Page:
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Title: A case control study of leukaemia and lymphoma in young persons in West Cumbria
Author: Snee, Michael Peter
ISNI:       0000 0001 3469 6411
Awarding Body: University of Southampton
Current Institution: University of Southampton
Date of Award: 1990
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A case control study of 97 persons under 25 diagnosed with leukaemia or lymphoma from 1950-85 resident in West Cumbria, compared with 1001 age and sex matched controls has been carried out. Raised odds ratios have been found for being born; within five kilometres of the Sellafield nuclear plant; to mothers aged greater than 40 years at the time of birth and to fathers accumulating greater than 100 milliSieverts of radiation before conception. Raised odds ratios were also found for pre-natal radiography and viral infection, but the prevalence of these factors was not increased in the vicinity of Sellafield. Examination of habits of children that may have resulted in enhanced exposure to the Sellafield discharges showed no significant raised odds ratios. However, for cases of leukaemia eating shellfish more than weekly compared with less than monthly, an odds ratio of 6.00 (95% Confidence interval 0.50-71.7) was found based on two exposed cases, neither of whom were born within five kilometres of Sellafield. The raised odds ratio of 6.24 (95% Confidence Interval 1.51-25.76) found for preconceptual radiation dose in excess of 100 milliSieverts compared with zero dose, was based on four cases of leukaemia, three of whom were born within five kilometres of the Sellafield plant. For the other two cases of leukaemia born within 5 km of the plant one father had a radiation dose of 97 milliSieverts whilst the other father was known to have been employed at Sellafield at the time of birth of the index case, but his radiation dosimetry was not available. Therefore the risk of leukaemia for being born within five kilometres of Sellafield can be explained statistically by the association with paternal preconceptual radiation exposure of fathers of cases. This result has important implications for radiobiology and radiation protection.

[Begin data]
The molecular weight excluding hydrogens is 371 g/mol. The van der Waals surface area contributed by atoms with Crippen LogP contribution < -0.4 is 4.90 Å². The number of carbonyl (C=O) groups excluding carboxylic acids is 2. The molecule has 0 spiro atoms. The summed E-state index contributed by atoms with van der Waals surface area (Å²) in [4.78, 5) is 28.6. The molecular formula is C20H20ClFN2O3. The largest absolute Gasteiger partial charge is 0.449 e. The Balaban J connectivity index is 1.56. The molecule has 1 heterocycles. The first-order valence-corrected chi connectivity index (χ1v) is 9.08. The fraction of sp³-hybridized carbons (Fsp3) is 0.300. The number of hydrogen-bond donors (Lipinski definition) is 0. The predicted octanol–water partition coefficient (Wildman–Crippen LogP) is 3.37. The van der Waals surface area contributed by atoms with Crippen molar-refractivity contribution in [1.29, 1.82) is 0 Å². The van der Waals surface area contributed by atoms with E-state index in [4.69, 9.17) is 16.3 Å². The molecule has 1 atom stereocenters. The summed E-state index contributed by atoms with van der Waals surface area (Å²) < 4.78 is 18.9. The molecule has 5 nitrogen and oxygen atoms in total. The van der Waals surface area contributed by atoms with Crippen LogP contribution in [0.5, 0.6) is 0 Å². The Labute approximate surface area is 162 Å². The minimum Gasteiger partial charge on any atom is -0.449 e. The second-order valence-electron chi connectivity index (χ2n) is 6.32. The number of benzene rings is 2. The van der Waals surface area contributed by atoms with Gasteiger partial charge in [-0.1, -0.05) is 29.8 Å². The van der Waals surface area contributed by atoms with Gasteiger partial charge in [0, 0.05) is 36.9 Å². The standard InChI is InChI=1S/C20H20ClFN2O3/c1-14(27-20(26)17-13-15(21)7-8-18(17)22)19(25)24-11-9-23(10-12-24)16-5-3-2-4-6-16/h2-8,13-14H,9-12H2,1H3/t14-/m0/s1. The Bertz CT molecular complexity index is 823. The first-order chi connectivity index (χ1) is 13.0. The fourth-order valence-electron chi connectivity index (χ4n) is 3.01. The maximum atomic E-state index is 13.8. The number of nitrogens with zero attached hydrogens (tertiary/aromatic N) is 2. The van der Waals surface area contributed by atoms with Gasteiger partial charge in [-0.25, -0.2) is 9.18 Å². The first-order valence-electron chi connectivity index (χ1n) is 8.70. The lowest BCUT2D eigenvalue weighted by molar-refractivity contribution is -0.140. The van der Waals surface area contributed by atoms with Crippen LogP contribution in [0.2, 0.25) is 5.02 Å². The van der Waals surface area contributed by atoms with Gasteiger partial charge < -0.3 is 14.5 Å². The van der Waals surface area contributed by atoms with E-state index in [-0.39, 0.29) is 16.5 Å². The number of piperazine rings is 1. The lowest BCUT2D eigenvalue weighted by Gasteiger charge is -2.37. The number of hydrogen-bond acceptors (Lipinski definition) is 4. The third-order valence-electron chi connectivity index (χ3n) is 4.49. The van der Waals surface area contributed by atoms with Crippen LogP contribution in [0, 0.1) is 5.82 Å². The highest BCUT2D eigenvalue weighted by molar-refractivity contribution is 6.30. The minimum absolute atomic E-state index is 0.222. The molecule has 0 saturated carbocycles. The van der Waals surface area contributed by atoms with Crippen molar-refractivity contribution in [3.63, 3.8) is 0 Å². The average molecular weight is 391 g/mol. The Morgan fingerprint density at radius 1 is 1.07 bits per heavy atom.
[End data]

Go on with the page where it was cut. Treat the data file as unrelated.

Supervisor: Not available Sponsor: Not available
Qualification Name: Thesis (Ph.D.) Qualification Level: Doctoral
EThOS ID:  DOI: Not available
Keywords: Medicine